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PostPosted: Mon Oct 17, 2011 10:57 am 
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Location: Alberta, Canada
If you are teaching the "Basic Rescue" or "Knots" honor, here is a knot that I think some may find interesting for Requirement 10C. "Tie knots for use around a person for a rescue".

When I was younger I was a volunteer with the Canadian Ski Patrol System, and they taught a knot that was to be used for self rescue from a chair lift if needed. The thought was if the chair lift were to stop operating, and the ski patrol had to evacuate the lift, they would need to first be able to get on the ground themselves.

I have used this knot, in training, to exit a chair lift. I don't see this knot in a lot of other places I look so I thought I'd share it here in the forum. In the image it is called "Double Strand Bowline", and in the text, "Triple Loop Bowline".

Image

(Paraphrased instructions)

Rope Sling (Triple-Loop Bowline):

A sling can be made using rope. To do so:

a) double the end of the rope for a length of 2.5 metres for a 2metre tall person of average weight. Practice with different sized individuals will aid you in determining the proper length (approximately 0.6 metres longer than the individual's height);

b) make a bowline with the doubled rope just as though you were making a regular bowline with a single rope;

c) note that three loops are formed - 2 together (leg loops) and the single loop (chest loop) at the end;

d) adjust the loops to be of approximately equal size. The single loop may be smaller that the leg loops. This will result in the knot being higher on the chest;

e) tie a clove hitch with the loose single rope as a safety precaution;

f) to use the rope sling: slip one loop over each leg and draw well up into the crotch. Slip one arm and the head through the remaining third loop so that the rope crosses over the chest diagonally. The knot should be centrally located;


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PostPosted: Mon Oct 17, 2011 11:05 am 
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Master Guide
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Location: Central New Hampshire
That is a slick knot! I'll add it to my repertoire. At a glance, it is similar to the bowline-on-a-bight, but it's certainly not the same. It looks a lot easier to tie too.

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Jim Thomas
The sooner you get behind, the more time you have to catch up.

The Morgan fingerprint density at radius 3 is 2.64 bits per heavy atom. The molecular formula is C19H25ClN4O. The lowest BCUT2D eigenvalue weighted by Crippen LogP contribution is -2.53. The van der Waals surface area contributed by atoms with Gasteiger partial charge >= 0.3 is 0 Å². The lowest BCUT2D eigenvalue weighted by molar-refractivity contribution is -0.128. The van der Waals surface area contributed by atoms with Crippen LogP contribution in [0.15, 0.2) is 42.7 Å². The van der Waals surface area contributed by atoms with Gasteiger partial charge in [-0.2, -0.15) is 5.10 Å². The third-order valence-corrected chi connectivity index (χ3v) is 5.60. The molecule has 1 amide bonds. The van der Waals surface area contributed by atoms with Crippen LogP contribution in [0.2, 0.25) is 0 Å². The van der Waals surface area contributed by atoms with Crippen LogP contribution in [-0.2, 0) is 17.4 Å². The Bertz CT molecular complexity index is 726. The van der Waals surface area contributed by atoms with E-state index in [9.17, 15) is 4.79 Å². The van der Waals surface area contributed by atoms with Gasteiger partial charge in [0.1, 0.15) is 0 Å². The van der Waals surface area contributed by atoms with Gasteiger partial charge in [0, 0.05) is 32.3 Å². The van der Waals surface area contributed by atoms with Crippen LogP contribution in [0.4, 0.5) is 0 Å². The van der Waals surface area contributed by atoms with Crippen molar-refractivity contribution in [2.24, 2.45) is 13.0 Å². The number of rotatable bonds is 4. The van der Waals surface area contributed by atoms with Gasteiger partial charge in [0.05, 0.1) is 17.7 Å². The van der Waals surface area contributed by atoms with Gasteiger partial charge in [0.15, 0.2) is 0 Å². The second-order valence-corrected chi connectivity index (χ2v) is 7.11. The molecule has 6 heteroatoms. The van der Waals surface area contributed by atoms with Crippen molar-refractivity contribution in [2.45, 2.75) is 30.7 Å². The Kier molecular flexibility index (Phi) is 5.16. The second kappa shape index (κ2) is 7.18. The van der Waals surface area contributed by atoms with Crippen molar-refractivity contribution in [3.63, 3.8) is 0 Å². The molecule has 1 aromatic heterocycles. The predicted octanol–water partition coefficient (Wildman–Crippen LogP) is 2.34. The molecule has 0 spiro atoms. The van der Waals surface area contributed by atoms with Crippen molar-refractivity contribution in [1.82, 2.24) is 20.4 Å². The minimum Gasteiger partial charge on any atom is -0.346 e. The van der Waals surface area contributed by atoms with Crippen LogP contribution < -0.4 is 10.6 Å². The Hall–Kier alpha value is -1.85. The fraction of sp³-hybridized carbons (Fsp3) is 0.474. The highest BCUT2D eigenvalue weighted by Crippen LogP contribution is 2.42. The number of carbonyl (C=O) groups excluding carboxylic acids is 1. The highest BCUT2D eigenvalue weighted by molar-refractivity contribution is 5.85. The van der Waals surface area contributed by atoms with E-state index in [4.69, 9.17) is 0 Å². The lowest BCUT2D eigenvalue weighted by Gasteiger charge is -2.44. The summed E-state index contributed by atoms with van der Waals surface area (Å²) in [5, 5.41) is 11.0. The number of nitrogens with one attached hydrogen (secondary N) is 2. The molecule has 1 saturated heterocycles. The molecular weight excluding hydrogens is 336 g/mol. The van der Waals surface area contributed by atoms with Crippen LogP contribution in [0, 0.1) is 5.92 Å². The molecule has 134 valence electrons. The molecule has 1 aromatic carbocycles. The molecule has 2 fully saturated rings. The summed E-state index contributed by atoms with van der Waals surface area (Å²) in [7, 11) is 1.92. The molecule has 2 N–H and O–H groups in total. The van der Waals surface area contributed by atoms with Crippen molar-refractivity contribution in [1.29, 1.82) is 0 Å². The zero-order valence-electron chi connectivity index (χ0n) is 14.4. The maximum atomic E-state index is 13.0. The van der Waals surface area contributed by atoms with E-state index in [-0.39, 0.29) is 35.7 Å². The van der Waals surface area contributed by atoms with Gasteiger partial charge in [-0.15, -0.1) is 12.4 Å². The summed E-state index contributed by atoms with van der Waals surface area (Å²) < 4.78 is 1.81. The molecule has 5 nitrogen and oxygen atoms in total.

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PostPosted: Mon Oct 17, 2011 11:07 am 
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Master Guide
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Location: Carolina Conference, Southern Union Conference, NAD
I love this knot.

However, because of the rope that we use on my fire department, the bowline is not a safe knot, as it doesn't hold/ slips more readily. What ever you do, make sure that the type of rope you use holds the knots you need well.


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PostPosted: Mon Oct 17, 2011 11:18 am 
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Location: Central New Hampshire
What kind of rope does your FD use? Curious!

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Jim Thomas
The sooner you get behind, the more time you have to catch up.


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PostPosted: Mon Oct 17, 2011 3:56 pm 
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Location: Carolina Conference, Southern Union Conference, NAD
I think that it is polypropylene rope. I may be wrong about that. I know it's synthetic and starts with a "P."


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PostPosted: Mon Oct 17, 2011 4:20 pm 
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Location: Central New Hampshire
Gah! I hate polypropylene rope. There are very few knots that won't slip with that stuff. The only redeeming qualities it has is that it floats (nice for boating applications) and it is fairly strong. I don't think it's any stronger than nylon though, and it doesn't much matter how strong it is if none of my favorite knots will stay tied.

I should probably quit complaining about polyprop and just learn what knots it will take.

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Jim Thomas
The sooner you get behind, the more time you have to catch up.


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PostPosted: Mon Oct 17, 2011 5:20 pm 
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Master Guide
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Location: Carolina Conference, Southern Union Conference, NAD
It's great for rescue procedures. Technically, a bowline will slip more easily with any form of synthetic rope. But, polypropylene is by fare the worst.


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PostPosted: Fri Sep 26, 2014 2:04 pm 
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Helpful Explorer
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Location: Invercargill - New Zealand
This knot is actually a bowline on a bite. The same as Desmond Doss used in WW2.

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